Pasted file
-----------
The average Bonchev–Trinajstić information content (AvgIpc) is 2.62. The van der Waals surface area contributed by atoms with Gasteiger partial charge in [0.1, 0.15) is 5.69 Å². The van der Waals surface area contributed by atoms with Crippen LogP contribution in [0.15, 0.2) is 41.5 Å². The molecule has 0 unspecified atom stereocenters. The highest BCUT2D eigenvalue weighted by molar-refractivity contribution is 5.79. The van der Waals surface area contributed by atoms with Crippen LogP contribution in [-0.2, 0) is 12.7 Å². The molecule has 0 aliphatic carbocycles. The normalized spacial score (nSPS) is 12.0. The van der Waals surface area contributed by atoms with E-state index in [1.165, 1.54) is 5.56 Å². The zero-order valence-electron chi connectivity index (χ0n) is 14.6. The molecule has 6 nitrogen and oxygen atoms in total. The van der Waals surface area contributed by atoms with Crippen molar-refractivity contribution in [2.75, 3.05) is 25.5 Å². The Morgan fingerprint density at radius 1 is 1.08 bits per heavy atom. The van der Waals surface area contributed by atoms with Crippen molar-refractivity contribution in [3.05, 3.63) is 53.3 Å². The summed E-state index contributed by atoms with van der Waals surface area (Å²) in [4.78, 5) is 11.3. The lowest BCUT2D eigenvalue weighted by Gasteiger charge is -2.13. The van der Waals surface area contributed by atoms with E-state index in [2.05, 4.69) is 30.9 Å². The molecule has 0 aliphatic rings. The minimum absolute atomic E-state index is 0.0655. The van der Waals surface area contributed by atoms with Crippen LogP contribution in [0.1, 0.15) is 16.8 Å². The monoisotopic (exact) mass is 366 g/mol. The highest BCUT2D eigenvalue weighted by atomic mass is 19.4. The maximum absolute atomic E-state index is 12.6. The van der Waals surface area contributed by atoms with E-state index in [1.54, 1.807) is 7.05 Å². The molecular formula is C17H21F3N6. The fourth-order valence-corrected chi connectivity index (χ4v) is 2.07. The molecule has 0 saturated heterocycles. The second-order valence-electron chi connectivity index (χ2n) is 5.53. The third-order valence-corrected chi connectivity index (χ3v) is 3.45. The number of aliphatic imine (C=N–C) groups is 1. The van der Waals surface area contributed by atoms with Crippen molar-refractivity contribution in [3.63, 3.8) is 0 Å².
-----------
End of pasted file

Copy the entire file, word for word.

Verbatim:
The average Bonchev–Trinajstić information content (AvgIpc) is 2.62. The van der Waals surface area contributed by atoms with Gasteiger partial charge in [0.1, 0.15) is 5.69 Å². The van der Waals surface area contributed by atoms with Crippen LogP contribution in [0.15, 0.2) is 41.5 Å². The molecule has 0 unspecified atom stereocenters. The highest BCUT2D eigenvalue weighted by molar-refractivity contribution is 5.79. The van der Waals surface area contributed by atoms with Crippen LogP contribution in [-0.2, 0) is 12.7 Å². The molecule has 0 aliphatic carbocycles. The normalized spacial score (nSPS) is 12.0. The van der Waals surface area contributed by atoms with E-state index in [1.165, 1.54) is 5.56 Å². The zero-order valence-electron chi connectivity index (χ0n) is 14.6. The molecule has 6 nitrogen and oxygen atoms in total. The van der Waals surface area contributed by atoms with Crippen molar-refractivity contribution in [2.75, 3.05) is 25.5 Å². The Morgan fingerprint density at radius 1 is 1.08 bits per heavy atom. The van der Waals surface area contributed by atoms with Crippen molar-refractivity contribution in [3.05, 3.63) is 53.3 Å². The summed E-state index contributed by atoms with van der Waals surface area (Å²) in [4.78, 5) is 11.3. The lowest BCUT2D eigenvalue weighted by Gasteiger charge is -2.13. The van der Waals surface area contributed by atoms with E-state index in [2.05, 4.69) is 30.9 Å². The molecule has 0 aliphatic rings. The minimum absolute atomic E-state index is 0.0655. The van der Waals surface area contributed by atoms with Crippen LogP contribution in [0.1, 0.15) is 16.8 Å². The monoisotopic (exact) mass is 366 g/mol. The highest BCUT2D eigenvalue weighted by atomic mass is 19.4. The maximum absolute atomic E-state index is 12.6. The van der Waals surface area contributed by atoms with E-state index in [1.54, 1.807) is 7.05 Å². The molecular formula is C17H21F3N6. The fourth-order valence-corrected chi connectivity index (χ4v) is 2.07. The molecule has 0 saturated heterocycles. The second-order valence-electron chi connectivity index (χ2n) is 5.53. The third-order valence-corrected chi connectivity index (χ3v) is 3.45. The number of aliphatic imine (C=N–C) groups is 1. The van der Waals surface area contributed by atoms with Crippen molar-refractivity contribution in [3.63, 3.8) is 0 Å².